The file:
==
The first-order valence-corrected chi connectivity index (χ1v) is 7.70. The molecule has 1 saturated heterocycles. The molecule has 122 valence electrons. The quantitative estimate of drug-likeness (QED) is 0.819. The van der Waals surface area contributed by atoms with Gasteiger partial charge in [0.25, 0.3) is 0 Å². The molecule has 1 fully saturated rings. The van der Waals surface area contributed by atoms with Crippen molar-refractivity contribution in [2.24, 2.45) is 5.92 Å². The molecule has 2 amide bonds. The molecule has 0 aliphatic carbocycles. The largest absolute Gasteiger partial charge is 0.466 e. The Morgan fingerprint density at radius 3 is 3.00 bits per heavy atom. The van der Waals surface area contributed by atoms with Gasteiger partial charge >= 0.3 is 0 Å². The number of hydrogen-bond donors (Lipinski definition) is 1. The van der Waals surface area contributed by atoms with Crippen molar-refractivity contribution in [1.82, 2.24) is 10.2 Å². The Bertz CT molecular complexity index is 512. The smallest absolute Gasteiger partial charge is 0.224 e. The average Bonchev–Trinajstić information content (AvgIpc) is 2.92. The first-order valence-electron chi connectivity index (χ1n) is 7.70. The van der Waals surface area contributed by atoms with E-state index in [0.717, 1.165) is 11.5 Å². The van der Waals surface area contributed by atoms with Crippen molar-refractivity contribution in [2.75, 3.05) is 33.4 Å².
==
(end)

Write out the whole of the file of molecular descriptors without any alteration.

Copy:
The first-order valence-corrected chi connectivity index (χ1v) is 7.70. The molecule has 1 saturated heterocycles. The molecule has 122 valence electrons. The quantitative estimate of drug-likeness (QED) is 0.819. The van der Waals surface area contributed by atoms with Gasteiger partial charge in [0.25, 0.3) is 0 Å². The molecule has 1 fully saturated rings. The van der Waals surface area contributed by atoms with Crippen molar-refractivity contribution in [2.24, 2.45) is 5.92 Å². The molecule has 2 amide bonds. The molecule has 0 aliphatic carbocycles. The largest absolute Gasteiger partial charge is 0.466 e. The Morgan fingerprint density at radius 3 is 3.00 bits per heavy atom. The van der Waals surface area contributed by atoms with Gasteiger partial charge >= 0.3 is 0 Å². The number of hydrogen-bond donors (Lipinski definition) is 1. The van der Waals surface area contributed by atoms with Crippen molar-refractivity contribution in [1.82, 2.24) is 10.2 Å². The Bertz CT molecular complexity index is 512. The smallest absolute Gasteiger partial charge is 0.224 e. The average Bonchev–Trinajstić information content (AvgIpc) is 2.92. The first-order valence-electron chi connectivity index (χ1n) is 7.70. The van der Waals surface area contributed by atoms with E-state index in [0.717, 1.165) is 11.5 Å². The van der Waals surface area contributed by atoms with Crippen molar-refractivity contribution in [2.75, 3.05) is 33.4 Å².